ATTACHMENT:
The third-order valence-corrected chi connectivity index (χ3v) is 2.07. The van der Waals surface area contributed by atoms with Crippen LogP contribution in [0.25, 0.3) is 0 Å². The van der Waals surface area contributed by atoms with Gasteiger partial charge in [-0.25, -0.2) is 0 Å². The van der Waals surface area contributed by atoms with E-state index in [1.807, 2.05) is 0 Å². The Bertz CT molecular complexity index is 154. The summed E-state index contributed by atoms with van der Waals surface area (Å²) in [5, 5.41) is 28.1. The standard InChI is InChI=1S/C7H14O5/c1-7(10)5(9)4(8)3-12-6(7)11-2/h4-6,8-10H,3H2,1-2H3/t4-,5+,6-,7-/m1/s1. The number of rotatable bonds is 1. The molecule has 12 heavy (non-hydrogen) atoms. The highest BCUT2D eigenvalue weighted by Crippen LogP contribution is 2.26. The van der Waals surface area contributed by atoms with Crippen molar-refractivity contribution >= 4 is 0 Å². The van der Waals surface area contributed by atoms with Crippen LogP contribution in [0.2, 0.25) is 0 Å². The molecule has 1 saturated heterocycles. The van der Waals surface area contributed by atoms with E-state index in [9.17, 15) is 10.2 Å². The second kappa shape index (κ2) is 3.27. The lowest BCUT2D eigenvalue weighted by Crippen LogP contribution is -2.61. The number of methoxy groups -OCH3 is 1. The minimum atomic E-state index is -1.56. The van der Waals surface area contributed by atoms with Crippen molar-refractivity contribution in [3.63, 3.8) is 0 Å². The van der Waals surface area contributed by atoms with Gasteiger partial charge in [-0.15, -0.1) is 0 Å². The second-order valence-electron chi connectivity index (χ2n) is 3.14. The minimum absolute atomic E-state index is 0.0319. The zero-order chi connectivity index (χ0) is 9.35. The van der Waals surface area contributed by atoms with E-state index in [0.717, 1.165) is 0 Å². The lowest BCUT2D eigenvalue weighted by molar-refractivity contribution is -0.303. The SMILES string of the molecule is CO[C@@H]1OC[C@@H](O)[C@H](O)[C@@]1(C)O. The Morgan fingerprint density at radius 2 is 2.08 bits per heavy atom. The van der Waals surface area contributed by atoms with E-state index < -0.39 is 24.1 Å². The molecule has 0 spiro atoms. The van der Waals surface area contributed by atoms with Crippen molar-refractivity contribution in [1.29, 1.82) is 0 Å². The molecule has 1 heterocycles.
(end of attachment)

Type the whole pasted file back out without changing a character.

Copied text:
The third-order valence-corrected chi connectivity index (χ3v) is 2.07. The van der Waals surface area contributed by atoms with Crippen LogP contribution in [0.25, 0.3) is 0 Å². The van der Waals surface area contributed by atoms with Gasteiger partial charge in [-0.25, -0.2) is 0 Å². The van der Waals surface area contributed by atoms with E-state index in [1.807, 2.05) is 0 Å². The Bertz CT molecular complexity index is 154. The summed E-state index contributed by atoms with van der Waals surface area (Å²) in [5, 5.41) is 28.1. The standard InChI is InChI=1S/C7H14O5/c1-7(10)5(9)4(8)3-12-6(7)11-2/h4-6,8-10H,3H2,1-2H3/t4-,5+,6-,7-/m1/s1. The number of rotatable bonds is 1. The molecule has 12 heavy (non-hydrogen) atoms. The highest BCUT2D eigenvalue weighted by Crippen LogP contribution is 2.26. The van der Waals surface area contributed by atoms with Crippen molar-refractivity contribution >= 4 is 0 Å². The van der Waals surface area contributed by atoms with Crippen LogP contribution in [0.2, 0.25) is 0 Å². The molecule has 1 saturated heterocycles. The van der Waals surface area contributed by atoms with E-state index in [9.17, 15) is 10.2 Å². The second kappa shape index (κ2) is 3.27. The lowest BCUT2D eigenvalue weighted by Crippen LogP contribution is -2.61. The number of methoxy groups -OCH3 is 1. The minimum atomic E-state index is -1.56. The van der Waals surface area contributed by atoms with Crippen molar-refractivity contribution in [3.63, 3.8) is 0 Å². The van der Waals surface area contributed by atoms with Gasteiger partial charge in [-0.15, -0.1) is 0 Å². The second-order valence-electron chi connectivity index (χ2n) is 3.14. The minimum absolute atomic E-state index is 0.0319. The zero-order chi connectivity index (χ0) is 9.35. The van der Waals surface area contributed by atoms with E-state index in [0.717, 1.165) is 0 Å². The lowest BCUT2D eigenvalue weighted by molar-refractivity contribution is -0.303. The SMILES string of the molecule is CO[C@@H]1OC[C@@H](O)[C@H](O)[C@@]1(C)O. The Morgan fingerprint density at radius 2 is 2.08 bits per heavy atom. The van der Waals surface area contributed by atoms with E-state index < -0.39 is 24.1 Å². The molecule has 0 spiro atoms. The van der Waals surface area contributed by atoms with Crippen molar-refractivity contribution in [1.29, 1.82) is 0 Å². The molecule has 1 heterocycles.